Freeway Park is considered a groundbreaking masterpiece of landscape architecture. When it opened in 1976, it was the first park built over an interstate highway. It was designed by Lawrence Halprin & Associates to be an “exciting nature park” with an “adventurous atmosphere,” reconnecting neighborhoods divided by the new Interstate 5. At 5.2 acres, it is the largest public park in downtown Seattle.
Community Needs and Benefits
Now more than 40 years old, the park needs significant infrastructure updates and other improvements.
The Freeway Park Improvements Project will repair, restore, and potentially enhance the park’s original features in support of daily use, maintenance, and public programming. We want to welcome more people to the park and make the park accessible, comfortable, and inviting to a diverse community of all ages.
Project Cost and Schedule
As part of the public benefit package associated with the Convention Center expansion, Seattle Parks & Recreation has $10 million for capital improvements and activation at Freeway Park. Of this budget, $6 million is for new construction activities within the park. Freeway Park Association was instrumental in securing this funding.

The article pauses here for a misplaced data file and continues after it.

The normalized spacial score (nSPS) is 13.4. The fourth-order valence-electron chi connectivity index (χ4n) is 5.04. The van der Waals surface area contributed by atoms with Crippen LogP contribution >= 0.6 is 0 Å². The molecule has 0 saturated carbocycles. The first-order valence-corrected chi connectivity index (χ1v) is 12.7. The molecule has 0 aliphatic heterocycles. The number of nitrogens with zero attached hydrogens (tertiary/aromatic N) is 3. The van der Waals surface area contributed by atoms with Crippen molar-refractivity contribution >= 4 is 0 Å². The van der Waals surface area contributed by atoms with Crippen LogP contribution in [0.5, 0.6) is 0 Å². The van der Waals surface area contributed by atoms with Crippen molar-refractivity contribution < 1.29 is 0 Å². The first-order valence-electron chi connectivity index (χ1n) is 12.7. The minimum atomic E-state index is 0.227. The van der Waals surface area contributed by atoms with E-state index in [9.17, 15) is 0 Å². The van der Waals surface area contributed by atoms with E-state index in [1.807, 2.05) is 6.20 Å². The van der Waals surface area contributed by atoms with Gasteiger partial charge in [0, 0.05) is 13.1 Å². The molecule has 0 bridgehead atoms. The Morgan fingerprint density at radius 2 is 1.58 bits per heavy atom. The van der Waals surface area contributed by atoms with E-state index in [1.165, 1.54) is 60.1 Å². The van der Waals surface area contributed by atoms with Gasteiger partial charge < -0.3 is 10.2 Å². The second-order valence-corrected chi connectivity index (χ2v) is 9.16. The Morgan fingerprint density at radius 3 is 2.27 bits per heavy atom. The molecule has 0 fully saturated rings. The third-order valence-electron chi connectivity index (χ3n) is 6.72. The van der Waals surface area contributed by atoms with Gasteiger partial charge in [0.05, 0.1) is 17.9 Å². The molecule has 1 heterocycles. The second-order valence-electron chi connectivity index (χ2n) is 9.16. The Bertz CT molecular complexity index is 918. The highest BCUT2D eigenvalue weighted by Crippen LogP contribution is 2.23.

Project work began in summer 2019. The design team first analyzed the park’s current condition and original design and developed ideas to improve the park. We presented our initial recommendations to the public at an in-person open house at Town Hall Seattle in October 2019 and an online open house in November 2019.
In February 2020, Seattle Parks & Recreation completed preliminary design for Freeway Park improvements, incorporating input from the public, the Project Advisory Committee, and the Seattle Design Commission. The preliminary design was also informed by targeted outreach to people who use Freeway Park, including people experiencing homelessness.
In December 2019, Freeway Park was added to the National Register of Historic Places (NRHP). The Freeway Park Improvements Project will meet the Secretary of Interior’s Guidelines for the Treatment of Cultural Landscapes and will be reviewed by the Washington State Department of Archeology and Historic Preservation, as well as the Seattle Design Commission.
Photo credit: Seattle Municipal Archives
Photo credit: Scott Bonjukian
Photo credit: Bob Peterson
Photo credit Freeway Park Association